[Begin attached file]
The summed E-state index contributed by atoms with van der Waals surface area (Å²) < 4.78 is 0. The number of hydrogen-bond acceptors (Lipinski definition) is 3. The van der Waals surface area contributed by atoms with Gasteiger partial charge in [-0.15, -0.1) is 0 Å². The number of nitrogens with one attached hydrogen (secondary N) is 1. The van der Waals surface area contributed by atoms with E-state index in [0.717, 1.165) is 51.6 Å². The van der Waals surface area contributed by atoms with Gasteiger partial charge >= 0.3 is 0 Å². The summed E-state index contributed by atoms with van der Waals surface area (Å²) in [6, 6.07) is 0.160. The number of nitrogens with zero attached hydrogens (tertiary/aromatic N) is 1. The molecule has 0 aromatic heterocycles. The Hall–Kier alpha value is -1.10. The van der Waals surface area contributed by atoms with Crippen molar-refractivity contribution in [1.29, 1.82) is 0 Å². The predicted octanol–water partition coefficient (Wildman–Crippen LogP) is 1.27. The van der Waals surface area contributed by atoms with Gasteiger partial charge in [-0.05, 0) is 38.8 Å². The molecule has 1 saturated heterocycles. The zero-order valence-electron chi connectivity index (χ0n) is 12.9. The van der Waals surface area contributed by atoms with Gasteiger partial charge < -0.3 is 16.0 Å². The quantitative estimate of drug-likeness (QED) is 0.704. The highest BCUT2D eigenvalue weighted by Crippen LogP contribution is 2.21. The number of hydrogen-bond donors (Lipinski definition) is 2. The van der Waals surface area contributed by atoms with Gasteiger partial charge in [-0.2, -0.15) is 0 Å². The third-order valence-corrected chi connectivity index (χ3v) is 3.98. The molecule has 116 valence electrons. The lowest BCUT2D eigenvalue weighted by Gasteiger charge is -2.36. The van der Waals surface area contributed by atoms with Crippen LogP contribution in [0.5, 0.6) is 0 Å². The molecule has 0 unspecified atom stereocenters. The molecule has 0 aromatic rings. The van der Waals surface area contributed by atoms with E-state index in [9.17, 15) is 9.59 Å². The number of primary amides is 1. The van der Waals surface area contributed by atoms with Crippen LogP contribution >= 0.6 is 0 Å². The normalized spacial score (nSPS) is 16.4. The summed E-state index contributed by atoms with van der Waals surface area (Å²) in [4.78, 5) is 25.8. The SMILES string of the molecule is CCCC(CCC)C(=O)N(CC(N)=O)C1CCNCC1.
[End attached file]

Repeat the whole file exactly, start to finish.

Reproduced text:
The summed E-state index contributed by atoms with van der Waals surface area (Å²) < 4.78 is 0. The number of hydrogen-bond acceptors (Lipinski definition) is 3. The van der Waals surface area contributed by atoms with Gasteiger partial charge in [-0.15, -0.1) is 0 Å². The number of nitrogens with one attached hydrogen (secondary N) is 1. The van der Waals surface area contributed by atoms with E-state index in [0.717, 1.165) is 51.6 Å². The van der Waals surface area contributed by atoms with Gasteiger partial charge >= 0.3 is 0 Å². The summed E-state index contributed by atoms with van der Waals surface area (Å²) in [6, 6.07) is 0.160. The number of nitrogens with zero attached hydrogens (tertiary/aromatic N) is 1. The molecule has 0 aromatic heterocycles. The Hall–Kier alpha value is -1.10. The van der Waals surface area contributed by atoms with Crippen molar-refractivity contribution in [1.29, 1.82) is 0 Å². The predicted octanol–water partition coefficient (Wildman–Crippen LogP) is 1.27. The van der Waals surface area contributed by atoms with Gasteiger partial charge in [-0.05, 0) is 38.8 Å². The molecule has 1 saturated heterocycles. The zero-order valence-electron chi connectivity index (χ0n) is 12.9. The van der Waals surface area contributed by atoms with Gasteiger partial charge < -0.3 is 16.0 Å². The quantitative estimate of drug-likeness (QED) is 0.704. The highest BCUT2D eigenvalue weighted by Crippen LogP contribution is 2.21. The number of hydrogen-bond donors (Lipinski definition) is 2. The van der Waals surface area contributed by atoms with Gasteiger partial charge in [-0.2, -0.15) is 0 Å². The third-order valence-corrected chi connectivity index (χ3v) is 3.98. The molecule has 116 valence electrons. The lowest BCUT2D eigenvalue weighted by Gasteiger charge is -2.36. The van der Waals surface area contributed by atoms with Crippen LogP contribution in [0.5, 0.6) is 0 Å². The molecule has 0 unspecified atom stereocenters. The molecule has 0 aromatic rings. The van der Waals surface area contributed by atoms with E-state index in [9.17, 15) is 9.59 Å². The number of primary amides is 1. The van der Waals surface area contributed by atoms with Crippen LogP contribution >= 0.6 is 0 Å². The normalized spacial score (nSPS) is 16.4. The summed E-state index contributed by atoms with van der Waals surface area (Å²) in [4.78, 5) is 25.8. The SMILES string of the molecule is CCCC(CCC)C(=O)N(CC(N)=O)C1CCNCC1.